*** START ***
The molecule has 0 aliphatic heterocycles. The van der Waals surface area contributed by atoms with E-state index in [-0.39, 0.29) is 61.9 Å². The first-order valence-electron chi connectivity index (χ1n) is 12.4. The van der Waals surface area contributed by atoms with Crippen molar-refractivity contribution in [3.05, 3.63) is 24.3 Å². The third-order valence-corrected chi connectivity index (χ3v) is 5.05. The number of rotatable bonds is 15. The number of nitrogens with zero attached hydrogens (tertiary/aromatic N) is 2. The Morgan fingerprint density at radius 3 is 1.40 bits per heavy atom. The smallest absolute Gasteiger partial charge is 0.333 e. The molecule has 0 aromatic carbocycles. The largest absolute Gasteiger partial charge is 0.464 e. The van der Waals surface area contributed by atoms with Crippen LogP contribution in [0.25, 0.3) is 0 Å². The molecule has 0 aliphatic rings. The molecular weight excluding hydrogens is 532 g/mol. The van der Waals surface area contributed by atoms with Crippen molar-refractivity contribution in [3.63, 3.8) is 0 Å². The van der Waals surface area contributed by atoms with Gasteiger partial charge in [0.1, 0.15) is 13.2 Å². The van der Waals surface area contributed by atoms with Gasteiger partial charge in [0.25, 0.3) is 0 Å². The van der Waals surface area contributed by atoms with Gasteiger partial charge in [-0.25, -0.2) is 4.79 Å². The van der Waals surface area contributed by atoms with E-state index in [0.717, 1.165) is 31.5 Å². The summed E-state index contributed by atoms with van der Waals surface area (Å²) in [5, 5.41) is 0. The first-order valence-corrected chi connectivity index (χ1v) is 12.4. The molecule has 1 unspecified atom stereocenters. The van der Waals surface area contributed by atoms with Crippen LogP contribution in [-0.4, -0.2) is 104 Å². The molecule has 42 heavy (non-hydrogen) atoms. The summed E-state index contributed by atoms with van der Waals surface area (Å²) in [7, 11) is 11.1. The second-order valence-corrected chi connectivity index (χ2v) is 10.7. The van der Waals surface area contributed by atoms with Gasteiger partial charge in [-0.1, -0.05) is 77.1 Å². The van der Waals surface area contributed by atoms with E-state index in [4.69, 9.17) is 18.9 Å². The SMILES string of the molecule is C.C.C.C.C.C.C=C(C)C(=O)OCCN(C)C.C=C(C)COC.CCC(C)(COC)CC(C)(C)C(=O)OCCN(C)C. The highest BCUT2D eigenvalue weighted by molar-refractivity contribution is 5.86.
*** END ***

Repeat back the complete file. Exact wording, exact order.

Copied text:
The molecule has 0 aliphatic heterocycles. The van der Waals surface area contributed by atoms with E-state index in [-0.39, 0.29) is 61.9 Å². The first-order valence-electron chi connectivity index (χ1n) is 12.4. The van der Waals surface area contributed by atoms with Crippen molar-refractivity contribution in [3.05, 3.63) is 24.3 Å². The third-order valence-corrected chi connectivity index (χ3v) is 5.05. The number of rotatable bonds is 15. The number of nitrogens with zero attached hydrogens (tertiary/aromatic N) is 2. The Morgan fingerprint density at radius 3 is 1.40 bits per heavy atom. The smallest absolute Gasteiger partial charge is 0.333 e. The molecule has 0 aromatic carbocycles. The largest absolute Gasteiger partial charge is 0.464 e. The van der Waals surface area contributed by atoms with Crippen LogP contribution in [0.25, 0.3) is 0 Å². The molecule has 0 aliphatic rings. The molecular weight excluding hydrogens is 532 g/mol. The van der Waals surface area contributed by atoms with Crippen molar-refractivity contribution in [3.63, 3.8) is 0 Å². The van der Waals surface area contributed by atoms with Gasteiger partial charge in [0.1, 0.15) is 13.2 Å². The van der Waals surface area contributed by atoms with Gasteiger partial charge in [0.25, 0.3) is 0 Å². The van der Waals surface area contributed by atoms with Gasteiger partial charge in [-0.25, -0.2) is 4.79 Å². The van der Waals surface area contributed by atoms with E-state index in [0.717, 1.165) is 31.5 Å². The summed E-state index contributed by atoms with van der Waals surface area (Å²) in [5, 5.41) is 0. The first-order valence-corrected chi connectivity index (χ1v) is 12.4. The molecule has 1 unspecified atom stereocenters. The van der Waals surface area contributed by atoms with Crippen LogP contribution in [-0.4, -0.2) is 104 Å². The molecule has 42 heavy (non-hydrogen) atoms. The summed E-state index contributed by atoms with van der Waals surface area (Å²) in [7, 11) is 11.1. The second-order valence-corrected chi connectivity index (χ2v) is 10.7. The van der Waals surface area contributed by atoms with Gasteiger partial charge in [-0.1, -0.05) is 77.1 Å². The van der Waals surface area contributed by atoms with E-state index in [4.69, 9.17) is 18.9 Å². The SMILES string of the molecule is C.C.C.C.C.C.C=C(C)C(=O)OCCN(C)C.C=C(C)COC.CCC(C)(COC)CC(C)(C)C(=O)OCCN(C)C. The highest BCUT2D eigenvalue weighted by molar-refractivity contribution is 5.86.